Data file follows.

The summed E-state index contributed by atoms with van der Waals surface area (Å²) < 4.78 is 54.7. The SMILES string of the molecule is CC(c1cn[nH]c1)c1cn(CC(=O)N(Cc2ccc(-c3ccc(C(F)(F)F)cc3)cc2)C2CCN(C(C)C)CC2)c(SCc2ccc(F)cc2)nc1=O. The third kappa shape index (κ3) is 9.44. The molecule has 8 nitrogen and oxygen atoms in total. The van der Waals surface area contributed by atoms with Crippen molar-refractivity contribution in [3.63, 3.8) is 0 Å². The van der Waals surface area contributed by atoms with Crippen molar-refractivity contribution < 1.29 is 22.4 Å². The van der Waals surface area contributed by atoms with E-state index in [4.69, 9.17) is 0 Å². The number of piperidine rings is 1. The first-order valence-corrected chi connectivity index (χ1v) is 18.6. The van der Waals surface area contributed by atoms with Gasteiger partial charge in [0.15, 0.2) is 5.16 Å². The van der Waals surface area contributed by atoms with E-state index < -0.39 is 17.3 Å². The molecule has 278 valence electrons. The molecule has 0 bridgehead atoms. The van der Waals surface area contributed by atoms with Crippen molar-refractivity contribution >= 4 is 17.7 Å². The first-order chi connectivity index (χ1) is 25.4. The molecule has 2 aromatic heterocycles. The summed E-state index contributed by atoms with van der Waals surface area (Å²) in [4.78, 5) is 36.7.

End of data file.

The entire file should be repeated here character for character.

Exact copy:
The summed E-state index contributed by atoms with van der Waals surface area (Å²) < 4.78 is 54.7. The SMILES string of the molecule is CC(c1cn[nH]c1)c1cn(CC(=O)N(Cc2ccc(-c3ccc(C(F)(F)F)cc3)cc2)C2CCN(C(C)C)CC2)c(SCc2ccc(F)cc2)nc1=O. The third kappa shape index (κ3) is 9.44. The molecule has 8 nitrogen and oxygen atoms in total. The van der Waals surface area contributed by atoms with Crippen molar-refractivity contribution in [3.63, 3.8) is 0 Å². The van der Waals surface area contributed by atoms with Crippen molar-refractivity contribution < 1.29 is 22.4 Å². The van der Waals surface area contributed by atoms with E-state index in [4.69, 9.17) is 0 Å². The number of piperidine rings is 1. The first-order valence-corrected chi connectivity index (χ1v) is 18.6. The van der Waals surface area contributed by atoms with Gasteiger partial charge in [0.15, 0.2) is 5.16 Å². The van der Waals surface area contributed by atoms with E-state index < -0.39 is 17.3 Å². The molecule has 278 valence electrons. The molecule has 0 bridgehead atoms. The van der Waals surface area contributed by atoms with Crippen molar-refractivity contribution >= 4 is 17.7 Å². The first-order chi connectivity index (χ1) is 25.4. The molecule has 2 aromatic heterocycles. The summed E-state index contributed by atoms with van der Waals surface area (Å²) in [4.78, 5) is 36.7.